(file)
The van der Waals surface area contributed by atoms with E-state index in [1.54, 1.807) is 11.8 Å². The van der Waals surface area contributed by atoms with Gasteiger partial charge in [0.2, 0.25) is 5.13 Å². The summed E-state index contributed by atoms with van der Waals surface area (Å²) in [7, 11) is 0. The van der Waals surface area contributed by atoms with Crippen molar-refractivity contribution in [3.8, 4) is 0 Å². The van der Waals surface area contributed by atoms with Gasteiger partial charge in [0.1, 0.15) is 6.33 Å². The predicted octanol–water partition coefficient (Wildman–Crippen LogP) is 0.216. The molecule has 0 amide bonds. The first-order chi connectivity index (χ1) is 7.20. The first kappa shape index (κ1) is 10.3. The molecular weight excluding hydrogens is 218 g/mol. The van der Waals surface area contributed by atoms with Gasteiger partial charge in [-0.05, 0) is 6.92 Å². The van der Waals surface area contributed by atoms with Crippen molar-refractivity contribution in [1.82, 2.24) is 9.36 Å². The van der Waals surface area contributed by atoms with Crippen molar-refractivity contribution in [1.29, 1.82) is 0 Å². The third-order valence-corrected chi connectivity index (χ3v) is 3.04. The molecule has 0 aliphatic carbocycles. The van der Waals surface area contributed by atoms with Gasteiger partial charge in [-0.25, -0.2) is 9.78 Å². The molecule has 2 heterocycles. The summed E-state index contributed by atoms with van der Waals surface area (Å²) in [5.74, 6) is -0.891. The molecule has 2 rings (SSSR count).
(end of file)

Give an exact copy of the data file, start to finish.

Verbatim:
The van der Waals surface area contributed by atoms with E-state index in [1.54, 1.807) is 11.8 Å². The van der Waals surface area contributed by atoms with Gasteiger partial charge in [0.2, 0.25) is 5.13 Å². The summed E-state index contributed by atoms with van der Waals surface area (Å²) in [7, 11) is 0. The van der Waals surface area contributed by atoms with Crippen molar-refractivity contribution in [3.8, 4) is 0 Å². The van der Waals surface area contributed by atoms with Gasteiger partial charge in [0.1, 0.15) is 6.33 Å². The predicted octanol–water partition coefficient (Wildman–Crippen LogP) is 0.216. The molecule has 0 amide bonds. The first-order chi connectivity index (χ1) is 7.20. The first kappa shape index (κ1) is 10.3. The molecular weight excluding hydrogens is 218 g/mol. The van der Waals surface area contributed by atoms with Gasteiger partial charge in [-0.05, 0) is 6.92 Å². The van der Waals surface area contributed by atoms with Crippen molar-refractivity contribution in [1.82, 2.24) is 9.36 Å². The van der Waals surface area contributed by atoms with Crippen molar-refractivity contribution in [1.29, 1.82) is 0 Å². The third-order valence-corrected chi connectivity index (χ3v) is 3.04. The molecule has 0 aliphatic carbocycles. The van der Waals surface area contributed by atoms with Gasteiger partial charge in [-0.25, -0.2) is 9.78 Å². The molecule has 2 heterocycles. The summed E-state index contributed by atoms with van der Waals surface area (Å²) in [5.74, 6) is -0.891. The molecule has 2 rings (SSSR count).